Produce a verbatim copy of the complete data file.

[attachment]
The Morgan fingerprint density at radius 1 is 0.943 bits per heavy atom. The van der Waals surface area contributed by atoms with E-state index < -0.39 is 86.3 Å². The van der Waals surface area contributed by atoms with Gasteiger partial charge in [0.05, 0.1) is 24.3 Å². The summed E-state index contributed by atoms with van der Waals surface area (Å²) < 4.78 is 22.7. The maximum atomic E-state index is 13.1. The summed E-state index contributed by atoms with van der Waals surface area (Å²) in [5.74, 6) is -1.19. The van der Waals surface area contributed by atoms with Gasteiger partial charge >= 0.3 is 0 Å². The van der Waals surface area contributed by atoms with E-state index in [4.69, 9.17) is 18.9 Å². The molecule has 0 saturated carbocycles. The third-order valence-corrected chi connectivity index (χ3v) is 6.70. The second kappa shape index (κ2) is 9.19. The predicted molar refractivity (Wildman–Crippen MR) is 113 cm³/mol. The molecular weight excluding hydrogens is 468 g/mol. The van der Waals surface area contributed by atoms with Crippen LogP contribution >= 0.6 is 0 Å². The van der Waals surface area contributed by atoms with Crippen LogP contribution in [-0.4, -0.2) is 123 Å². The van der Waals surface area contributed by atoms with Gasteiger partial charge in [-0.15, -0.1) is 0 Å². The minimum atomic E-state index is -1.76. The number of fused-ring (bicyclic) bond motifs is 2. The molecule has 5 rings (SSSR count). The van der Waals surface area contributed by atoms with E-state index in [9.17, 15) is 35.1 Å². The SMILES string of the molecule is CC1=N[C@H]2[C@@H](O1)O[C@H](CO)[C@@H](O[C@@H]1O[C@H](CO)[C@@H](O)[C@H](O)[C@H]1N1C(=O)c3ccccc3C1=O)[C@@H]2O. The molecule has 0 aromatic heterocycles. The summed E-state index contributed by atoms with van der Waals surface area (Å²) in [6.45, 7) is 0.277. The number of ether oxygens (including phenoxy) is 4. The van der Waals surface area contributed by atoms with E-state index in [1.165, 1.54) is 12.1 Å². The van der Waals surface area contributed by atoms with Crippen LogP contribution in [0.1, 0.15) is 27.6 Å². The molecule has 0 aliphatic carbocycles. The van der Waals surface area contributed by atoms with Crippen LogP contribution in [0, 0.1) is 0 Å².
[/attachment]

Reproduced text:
The Morgan fingerprint density at radius 1 is 0.943 bits per heavy atom. The van der Waals surface area contributed by atoms with E-state index < -0.39 is 86.3 Å². The van der Waals surface area contributed by atoms with Gasteiger partial charge in [0.05, 0.1) is 24.3 Å². The summed E-state index contributed by atoms with van der Waals surface area (Å²) < 4.78 is 22.7. The maximum atomic E-state index is 13.1. The summed E-state index contributed by atoms with van der Waals surface area (Å²) in [5.74, 6) is -1.19. The van der Waals surface area contributed by atoms with Gasteiger partial charge >= 0.3 is 0 Å². The van der Waals surface area contributed by atoms with E-state index in [4.69, 9.17) is 18.9 Å². The molecule has 0 saturated carbocycles. The third-order valence-corrected chi connectivity index (χ3v) is 6.70. The second kappa shape index (κ2) is 9.19. The predicted molar refractivity (Wildman–Crippen MR) is 113 cm³/mol. The molecular weight excluding hydrogens is 468 g/mol. The van der Waals surface area contributed by atoms with Crippen LogP contribution >= 0.6 is 0 Å². The van der Waals surface area contributed by atoms with Crippen LogP contribution in [-0.4, -0.2) is 123 Å². The van der Waals surface area contributed by atoms with Gasteiger partial charge in [-0.15, -0.1) is 0 Å². The minimum atomic E-state index is -1.76. The number of fused-ring (bicyclic) bond motifs is 2. The molecule has 5 rings (SSSR count). The van der Waals surface area contributed by atoms with E-state index in [9.17, 15) is 35.1 Å². The SMILES string of the molecule is CC1=N[C@H]2[C@@H](O1)O[C@H](CO)[C@@H](O[C@@H]1O[C@H](CO)[C@@H](O)[C@H](O)[C@H]1N1C(=O)c3ccccc3C1=O)[C@@H]2O. The molecule has 0 aromatic heterocycles. The summed E-state index contributed by atoms with van der Waals surface area (Å²) in [6.45, 7) is 0.277. The number of ether oxygens (including phenoxy) is 4. The van der Waals surface area contributed by atoms with E-state index in [1.165, 1.54) is 12.1 Å². The van der Waals surface area contributed by atoms with Crippen LogP contribution in [0.1, 0.15) is 27.6 Å². The molecule has 0 aliphatic carbocycles. The van der Waals surface area contributed by atoms with Crippen LogP contribution in [0, 0.1) is 0 Å².